Mr. Oshiro considered every parcel to be as precious as the ones he sent his parents. Leaving an item discreetly behind a shrub to be found later by the homeowner was simply unthinkable.

A few months after receiving word of his parents’ death, Mr. Oshiro was called upon to deliver a package to the Widow Lowery. She came to her door in a terrycloth wrap, having just finished a bath. Her hair was mostly clasped to the top of her head. A few strands, however, fell tantalizingly down her long neck, still moist with bath oil.

She felt herself blush a little as she recognized the flash of concupiscence pass through Mr. Oshiro’s eyes. It had been so long since she thought of herself as desirous.  As he extended the package to her, she reached not for the box but for his sinuous bare forearm. She did not let go and, as in that previous time together, he did not resist.

He was a generous lover, dutifully following her every cue. She saw in his gentle passion the care that he gave to his parcels. Each was treated as a unique gift and thus handled with abundant delicacy, as was the Widow Lowery in his arms. It was a physical experience she’d not known. There were two lovers before her late husband, but with all three she’d felt a single-mindedness in their caresses.

She made it a practice to request a delivery every few weeks. Mr. Oshiro would be asked to place the package over here or over there. That was always followed by an offer of some refreshment, which he would accept but never took more than a sip or two before they moved into each other’s arms.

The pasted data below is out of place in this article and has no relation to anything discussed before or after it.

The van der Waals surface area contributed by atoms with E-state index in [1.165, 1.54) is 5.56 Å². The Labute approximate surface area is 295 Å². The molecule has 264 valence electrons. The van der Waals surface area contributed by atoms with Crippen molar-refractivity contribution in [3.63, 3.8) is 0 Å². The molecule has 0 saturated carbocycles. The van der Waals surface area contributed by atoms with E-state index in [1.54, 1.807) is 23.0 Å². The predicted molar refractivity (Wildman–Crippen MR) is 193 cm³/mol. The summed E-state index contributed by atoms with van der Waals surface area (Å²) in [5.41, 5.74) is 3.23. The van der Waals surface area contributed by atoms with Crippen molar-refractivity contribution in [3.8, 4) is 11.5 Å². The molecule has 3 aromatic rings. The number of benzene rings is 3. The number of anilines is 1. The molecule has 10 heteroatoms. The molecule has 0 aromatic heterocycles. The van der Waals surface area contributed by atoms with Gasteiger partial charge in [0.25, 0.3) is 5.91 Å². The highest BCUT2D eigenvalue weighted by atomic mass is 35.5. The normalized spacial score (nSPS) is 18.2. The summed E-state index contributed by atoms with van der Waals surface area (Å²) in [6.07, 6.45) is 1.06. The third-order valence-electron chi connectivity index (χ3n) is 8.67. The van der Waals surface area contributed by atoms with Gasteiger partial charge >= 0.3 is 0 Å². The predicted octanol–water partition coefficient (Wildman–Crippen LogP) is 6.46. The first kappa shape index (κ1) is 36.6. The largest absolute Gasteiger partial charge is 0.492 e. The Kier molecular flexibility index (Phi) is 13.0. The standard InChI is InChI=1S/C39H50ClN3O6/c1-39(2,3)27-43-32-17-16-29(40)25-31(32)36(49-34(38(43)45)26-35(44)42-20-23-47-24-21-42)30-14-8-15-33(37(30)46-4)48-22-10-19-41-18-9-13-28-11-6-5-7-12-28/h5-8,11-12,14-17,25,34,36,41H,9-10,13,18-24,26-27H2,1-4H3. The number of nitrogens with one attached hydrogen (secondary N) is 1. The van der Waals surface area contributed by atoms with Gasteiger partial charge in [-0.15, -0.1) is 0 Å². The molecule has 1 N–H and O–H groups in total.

There were many sensuous sounds but never any words between them. He would dress quietly and half-bow in his customary way before leaving her bedroom. She would linger under a single sheet contemplating a welcome exhaustion.

This pattern continued for more than a year and a half. She was expecting a delivery on a crisp autumn morning when the doorbell rang. Mr. Oshiro didn’t use the doorbell, which he considered clamorous and jarring. In his place was Mr. Garrity.

“Mr. Oshiro not working today?” asked the Widow Lowery, trying to mask her disappointment.

“He returned abruptly to Japan,” Mr. Garrity said. “Something about his sister being in dire need of his assistance. Hope he’s going to be okay. He’s a good man.”

“Yes,” said the Widow Lowery. “Yes, he is a good man.” Her words tapered off into a sigh.

“Mrs. Lowery?”


“Sign here.”

Photo of white and peach flower
Photo by Pratik Gupta on Unsplash

Daniel Pié
Daniel Pié, seventy-two, is a retiree. He was a daily newspaper journalist for forty-four-plus years, the final thirty as a copy editor at The Arizona Republic, in Phoenix. His stories have been published in Adelaide Literary Magazine, Clackamas Literary Review, INK Babies Literary Magazine, and El Portal Literary Journal. He was the winner of The New Yorker Magazine cartoon caption contest for the week of Nov. 21, 2016.